In Ator Ali and Ors. v. Abdul Majid, (hereinafter Ator Ali case’) the counsel instead of filing a revision application against the suit, filed a  writ petition under Art. 226 of the Constitution. On the dismissal of the petition, the counsel realised his mistake and without wasting much time filed the revision application, after the expiration of the limitation period,  along with the application for condonation of delay. The court observing that the mistake committed was bona fide in nature, condoned the delay as the party was not negligent and it would be improper to take a stringent view of the delay.

The judgement passed by the court in Ator Ali case is not in consonance with the test laid down in Mariambai case for the determination of ‘sufficient cause’ in case the wrong legal advice is given by the counsel.

 EXERCISE OF REASONABLE CARE

Had the test laid down in Mariambai case been applied, the delay would not have been condoned. This is because the lawyer failed to exercise reasonable care while giving the advice and acted without looking into the legal provision governing the matter. Further, the advice given would not have been entertained by any other careful and competent lawyer. Being a professional, a lawyer is expected to know the law governing the matter.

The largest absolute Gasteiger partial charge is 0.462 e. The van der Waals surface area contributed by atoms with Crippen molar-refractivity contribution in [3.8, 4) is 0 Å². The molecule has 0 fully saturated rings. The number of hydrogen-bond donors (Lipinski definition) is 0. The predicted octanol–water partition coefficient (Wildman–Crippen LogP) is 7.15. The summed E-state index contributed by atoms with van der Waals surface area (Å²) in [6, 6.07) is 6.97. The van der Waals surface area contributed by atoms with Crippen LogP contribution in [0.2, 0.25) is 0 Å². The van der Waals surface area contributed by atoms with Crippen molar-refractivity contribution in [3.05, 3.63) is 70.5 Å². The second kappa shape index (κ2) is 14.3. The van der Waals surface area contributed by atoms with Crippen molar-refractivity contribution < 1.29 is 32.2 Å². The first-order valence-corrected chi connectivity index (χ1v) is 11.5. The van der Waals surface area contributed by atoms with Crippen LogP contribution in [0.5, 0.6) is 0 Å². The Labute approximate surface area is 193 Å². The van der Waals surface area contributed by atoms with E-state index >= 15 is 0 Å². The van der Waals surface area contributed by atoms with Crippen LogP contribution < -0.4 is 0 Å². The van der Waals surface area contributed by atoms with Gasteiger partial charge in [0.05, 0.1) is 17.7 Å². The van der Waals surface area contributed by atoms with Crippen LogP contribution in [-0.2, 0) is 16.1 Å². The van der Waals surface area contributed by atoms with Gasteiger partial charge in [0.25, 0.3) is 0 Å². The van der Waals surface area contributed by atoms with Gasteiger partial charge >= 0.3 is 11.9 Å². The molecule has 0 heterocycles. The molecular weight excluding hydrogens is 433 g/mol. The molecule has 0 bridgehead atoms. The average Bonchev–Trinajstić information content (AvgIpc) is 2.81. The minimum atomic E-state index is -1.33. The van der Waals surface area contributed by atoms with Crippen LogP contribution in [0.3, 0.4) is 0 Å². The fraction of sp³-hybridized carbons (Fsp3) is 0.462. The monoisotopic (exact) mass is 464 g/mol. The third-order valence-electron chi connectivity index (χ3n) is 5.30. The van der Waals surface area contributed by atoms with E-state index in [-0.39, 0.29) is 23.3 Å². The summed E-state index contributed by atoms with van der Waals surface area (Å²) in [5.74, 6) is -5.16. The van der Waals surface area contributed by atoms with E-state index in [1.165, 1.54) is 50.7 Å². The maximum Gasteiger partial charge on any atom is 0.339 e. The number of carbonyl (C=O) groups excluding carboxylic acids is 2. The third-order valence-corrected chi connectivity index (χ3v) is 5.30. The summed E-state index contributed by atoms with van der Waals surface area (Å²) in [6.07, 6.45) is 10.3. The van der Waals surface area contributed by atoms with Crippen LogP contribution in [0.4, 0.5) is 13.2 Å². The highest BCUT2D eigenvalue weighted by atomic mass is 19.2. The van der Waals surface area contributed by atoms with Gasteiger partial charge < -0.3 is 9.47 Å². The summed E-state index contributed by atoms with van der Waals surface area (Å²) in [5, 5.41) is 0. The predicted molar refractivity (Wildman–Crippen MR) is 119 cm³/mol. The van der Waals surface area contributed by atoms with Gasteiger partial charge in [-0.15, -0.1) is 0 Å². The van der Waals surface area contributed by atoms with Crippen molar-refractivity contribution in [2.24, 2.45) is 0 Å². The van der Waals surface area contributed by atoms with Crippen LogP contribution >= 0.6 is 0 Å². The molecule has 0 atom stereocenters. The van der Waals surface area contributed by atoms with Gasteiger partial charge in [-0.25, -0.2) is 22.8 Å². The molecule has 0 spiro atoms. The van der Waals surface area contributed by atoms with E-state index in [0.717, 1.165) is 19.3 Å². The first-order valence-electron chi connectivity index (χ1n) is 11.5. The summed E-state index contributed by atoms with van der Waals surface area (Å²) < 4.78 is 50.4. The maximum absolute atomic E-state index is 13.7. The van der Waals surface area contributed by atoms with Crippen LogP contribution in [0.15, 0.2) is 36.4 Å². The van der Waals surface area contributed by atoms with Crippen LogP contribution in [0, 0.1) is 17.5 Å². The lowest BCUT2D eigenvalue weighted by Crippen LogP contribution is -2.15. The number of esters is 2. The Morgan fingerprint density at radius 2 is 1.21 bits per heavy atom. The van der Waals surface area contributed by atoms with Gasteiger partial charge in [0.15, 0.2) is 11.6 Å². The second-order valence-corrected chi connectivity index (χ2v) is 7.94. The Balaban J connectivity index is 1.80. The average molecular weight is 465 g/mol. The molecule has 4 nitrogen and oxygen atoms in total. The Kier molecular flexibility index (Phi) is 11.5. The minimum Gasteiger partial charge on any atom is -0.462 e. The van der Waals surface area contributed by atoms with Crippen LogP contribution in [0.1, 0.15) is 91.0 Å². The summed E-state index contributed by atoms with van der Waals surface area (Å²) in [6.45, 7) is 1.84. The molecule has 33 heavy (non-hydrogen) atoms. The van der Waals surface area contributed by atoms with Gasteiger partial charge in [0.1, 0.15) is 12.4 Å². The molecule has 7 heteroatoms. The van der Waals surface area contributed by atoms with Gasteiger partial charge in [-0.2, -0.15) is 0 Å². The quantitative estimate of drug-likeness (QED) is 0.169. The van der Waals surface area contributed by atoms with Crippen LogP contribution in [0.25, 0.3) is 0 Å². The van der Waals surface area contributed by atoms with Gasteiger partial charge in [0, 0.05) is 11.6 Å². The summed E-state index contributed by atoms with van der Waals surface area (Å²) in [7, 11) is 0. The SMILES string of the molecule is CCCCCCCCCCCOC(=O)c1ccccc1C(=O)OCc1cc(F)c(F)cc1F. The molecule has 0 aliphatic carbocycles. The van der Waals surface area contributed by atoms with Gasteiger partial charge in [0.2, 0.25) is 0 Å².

MISTAKE OF LAW AND APPLICABILITY OF SECTION 14

The Court, while deciding the case, did not even look into the apparent question of mistake of law. According to the Mariambai case, the defence of mistake of law is only available, when the interpretation of the provision in question is ambiguous. In the present case, the provision in question was plain and simple.

The concept was further elaborated in Rajendra Bahadur Singh v. Raj Rajeshwar Bali,[2] the Court held that a ‘mistaken legal advice’ is an advice which is given by a lawyer, on account of the scope of the difference of opinion, w.r.t. the interpretation of a provision in question while if the provision is plain and simple, though the choice of the forum is wrong, the advice would be termed as a ‘wrong legal advice’. It must be noted here that, both ‘wrong’ and ‘mistaken’ legal advice amount to a mistake of law. It was observed that, in case of mistaken legal advice, given in honest belief, in exercise of due diligence, Section 5 would be read with Section 14 of the Limitation Act, so as to establish sufficient cause, by excluding the time spent in prosecution at the wrong court, for the condonation of delay. On the other hand, in case of wrong legal advice, even if the advice is given in honest belief, Section 5 would not be read with Section 14, for establishing sufficient cause.

 BONA FIDE MISTAKE